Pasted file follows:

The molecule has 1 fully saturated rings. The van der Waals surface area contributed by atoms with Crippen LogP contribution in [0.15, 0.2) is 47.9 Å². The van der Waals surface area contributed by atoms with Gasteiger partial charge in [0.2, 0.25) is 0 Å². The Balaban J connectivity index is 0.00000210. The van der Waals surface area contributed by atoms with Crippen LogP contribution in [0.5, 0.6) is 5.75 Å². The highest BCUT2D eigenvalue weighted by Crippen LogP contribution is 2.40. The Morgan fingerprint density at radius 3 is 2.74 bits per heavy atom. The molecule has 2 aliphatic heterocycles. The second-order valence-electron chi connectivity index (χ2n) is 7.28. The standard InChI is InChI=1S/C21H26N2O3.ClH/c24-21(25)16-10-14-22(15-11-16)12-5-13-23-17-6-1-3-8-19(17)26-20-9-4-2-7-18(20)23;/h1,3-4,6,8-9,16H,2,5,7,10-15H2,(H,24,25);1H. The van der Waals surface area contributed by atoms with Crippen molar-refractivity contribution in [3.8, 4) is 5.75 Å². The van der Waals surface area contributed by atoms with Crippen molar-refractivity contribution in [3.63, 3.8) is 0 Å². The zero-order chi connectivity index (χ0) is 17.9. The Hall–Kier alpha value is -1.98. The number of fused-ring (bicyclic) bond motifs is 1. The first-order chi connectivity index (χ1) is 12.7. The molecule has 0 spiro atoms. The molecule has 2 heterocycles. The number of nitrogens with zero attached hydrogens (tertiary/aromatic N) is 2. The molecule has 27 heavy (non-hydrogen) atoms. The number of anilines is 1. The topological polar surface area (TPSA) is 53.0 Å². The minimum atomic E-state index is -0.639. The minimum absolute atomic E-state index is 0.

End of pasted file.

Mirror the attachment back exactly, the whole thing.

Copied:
The molecule has 1 fully saturated rings. The van der Waals surface area contributed by atoms with Crippen LogP contribution in [0.15, 0.2) is 47.9 Å². The van der Waals surface area contributed by atoms with Gasteiger partial charge in [0.2, 0.25) is 0 Å². The Balaban J connectivity index is 0.00000210. The van der Waals surface area contributed by atoms with Crippen LogP contribution in [0.5, 0.6) is 5.75 Å². The highest BCUT2D eigenvalue weighted by Crippen LogP contribution is 2.40. The Morgan fingerprint density at radius 3 is 2.74 bits per heavy atom. The molecule has 2 aliphatic heterocycles. The second-order valence-electron chi connectivity index (χ2n) is 7.28. The standard InChI is InChI=1S/C21H26N2O3.ClH/c24-21(25)16-10-14-22(15-11-16)12-5-13-23-17-6-1-3-8-19(17)26-20-9-4-2-7-18(20)23;/h1,3-4,6,8-9,16H,2,5,7,10-15H2,(H,24,25);1H. The van der Waals surface area contributed by atoms with Crippen molar-refractivity contribution in [3.8, 4) is 5.75 Å². The van der Waals surface area contributed by atoms with Crippen molar-refractivity contribution in [3.63, 3.8) is 0 Å². The zero-order chi connectivity index (χ0) is 17.9. The Hall–Kier alpha value is -1.98. The number of fused-ring (bicyclic) bond motifs is 1. The first-order chi connectivity index (χ1) is 12.7. The molecule has 0 spiro atoms. The molecule has 2 heterocycles. The number of nitrogens with zero attached hydrogens (tertiary/aromatic N) is 2. The molecule has 27 heavy (non-hydrogen) atoms. The number of anilines is 1. The topological polar surface area (TPSA) is 53.0 Å². The minimum atomic E-state index is -0.639. The minimum absolute atomic E-state index is 0.